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Questions and Answers for Young Moms (Part IV)
 by: Murphy Toerner, LPC, NCC, LMFT


4. My husband would like for me to stay at home with my children but I would like getting back to my career (I've been at home for a few years). How do I help him understand that I enjoyed the professional fulfillment that I had before I had kids?

A--Having someone understand what I am saying is one thing. If you want to tell him your perspective about work and how much you value it and that you think that you can still be a great mom and work outside the home... then, all you have to do it TELL HIM.

However, to get someone to AGREE with your perspective is another goal entirely. He may never agree with your desire to go back to work.

I am curious about why your husband wants you to continue to stay at home. Did his mom work outside the home. Was he lonely as a boy. Has he read some books on Christian parenting that have indicated that this is best? Do you guys have other Christian friends where the mom is staying home with the kids and is choosing to not go back into the outside workforce? He must have some reasons for his values and beliefs. If I were you, I would search out what he is really thinking at a deeper level than what is on the surface here.

I would do the same for yourself. Why do you want to go back into the ourside work force? Are you unhappy being at home. Are the kids driving you crazy? Did your mom have a career? Did you have a nanny or babysitter who reared you? Do you guys need the money? Is work a greater source of validation and worth and esteem for you than being a "stay-at-home" mom? There are lots of reasons why you are wanting to do what you are wanting to do.

If you can figure out what your deeper reasons are and they the truth on the table... and he can verbalize what his deeper reasons are, then, I believe that you guys would be more likely to be able to talk this out more effectively. This is not a "right or wrong" issue. It is a values, preference, desire, how I feel about myself, what I think is better -- type of issue. Keep talking about it.


5a. What is the best way to communicate with family about holidays and possible changes in the "way things have always been done"? I would like to create some new traditions with my own family but I don't want to hurt my in-laws' or parent's feelings.

A--Change is almost always difficult simply because it is "change." BUT, God designed human being to be adaptable and the truth is people can and will make adjustments to new things in their lives.

Anytime we want to make changes, I suggest that we simply talk with our spouse first and make sure that we are in agreement. If we are not in agreement then, we need to reevaluate what we are wanting to do and what our time table is. When you and your spouse "stand together", your stance is more powerful. Your opinon carries more weight.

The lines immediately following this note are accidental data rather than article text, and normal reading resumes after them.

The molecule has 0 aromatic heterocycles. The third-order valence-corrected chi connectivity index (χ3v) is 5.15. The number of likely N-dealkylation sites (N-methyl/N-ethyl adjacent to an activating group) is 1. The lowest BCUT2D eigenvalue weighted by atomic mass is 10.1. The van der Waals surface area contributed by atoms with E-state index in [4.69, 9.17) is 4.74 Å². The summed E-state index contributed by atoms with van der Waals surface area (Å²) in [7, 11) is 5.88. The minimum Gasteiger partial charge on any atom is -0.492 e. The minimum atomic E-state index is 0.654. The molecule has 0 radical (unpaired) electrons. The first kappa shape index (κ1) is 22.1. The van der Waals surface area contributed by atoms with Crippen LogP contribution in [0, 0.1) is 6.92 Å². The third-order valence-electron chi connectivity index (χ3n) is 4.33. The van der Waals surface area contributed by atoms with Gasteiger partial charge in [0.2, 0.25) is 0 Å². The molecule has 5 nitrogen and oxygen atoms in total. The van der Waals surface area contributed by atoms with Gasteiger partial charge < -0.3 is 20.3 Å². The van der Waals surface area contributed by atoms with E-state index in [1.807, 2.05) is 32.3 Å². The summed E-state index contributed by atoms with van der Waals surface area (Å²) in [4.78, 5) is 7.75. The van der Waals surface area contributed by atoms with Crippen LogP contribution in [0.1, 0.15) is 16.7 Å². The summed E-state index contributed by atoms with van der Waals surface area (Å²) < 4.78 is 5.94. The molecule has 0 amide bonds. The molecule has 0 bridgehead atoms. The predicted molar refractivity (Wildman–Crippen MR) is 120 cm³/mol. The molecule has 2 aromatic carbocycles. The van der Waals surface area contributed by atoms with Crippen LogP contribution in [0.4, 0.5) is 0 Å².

Sometimes, if you are wanting to make changes about certain major holidays, you may want to make it suddenly (... we are going to do ____ this year....) or you might choose to make the change gradually. It might take several years... making the change little by little.

It is not wrong to have your own traditions. Make sure you ask God what he thinks and ask for His direction about timing and the like.

5b. When in-laws don't impose the same rules for our kids as we do (especially dealing with respect and obedience), how do we handle that? My husband's parents watch our 3 year old daughter occasionally and especially around holidays when I have to work. Our daughter is very demanding/bossy with them and they let her get away with it. She basically gets whatever she wants. After the grandparents leave, it takes us 4-5 days to get her back to a more respectful and obedient attitude.

A--One of the easiest ways to accept this is to know and accept the truth that..."no one is going to rear your child in the exact same manner that you would." NO ONE. Not a grandparent, not a nanny, not a baby sitter, not even your spouse will handle every situation in the exact same way that you would.

I'm not saying that you have absolutely no option here. You can certainly ask another person to comply with your requests but you can't make them do it. Getting angry with them won't work or help. People will alway follow their own philosophy about how to deal with children. Some people are more lenient; some are more permissive. Some are encouraging; some are critical. Some are patient; some are far from patient.

Some Christians would cloister themselves (and their children) away from every one who is different from the way they are. Is this what Jesus would do? I think that Jesus regularly spent time with people who were different.

I know that when our kids are with others and these caregivers do not do things in the same way that we do, it can be difficult. It can take some time for us to get back into our routine, but I think this is just a part of life. We will consistently and continually train our children in the ways that they are to grow. We will train them for about 18 years and they still will not be "done" when they leave our homes.

About The Author

Murphy Toerner is a Christian counselor in private practice in Baton Rouge, Louisiana. She is a writer and retreat speaker. If you would like to know more about Murphy and her various retreats, please go to:

This article was posted on March 27, 2006


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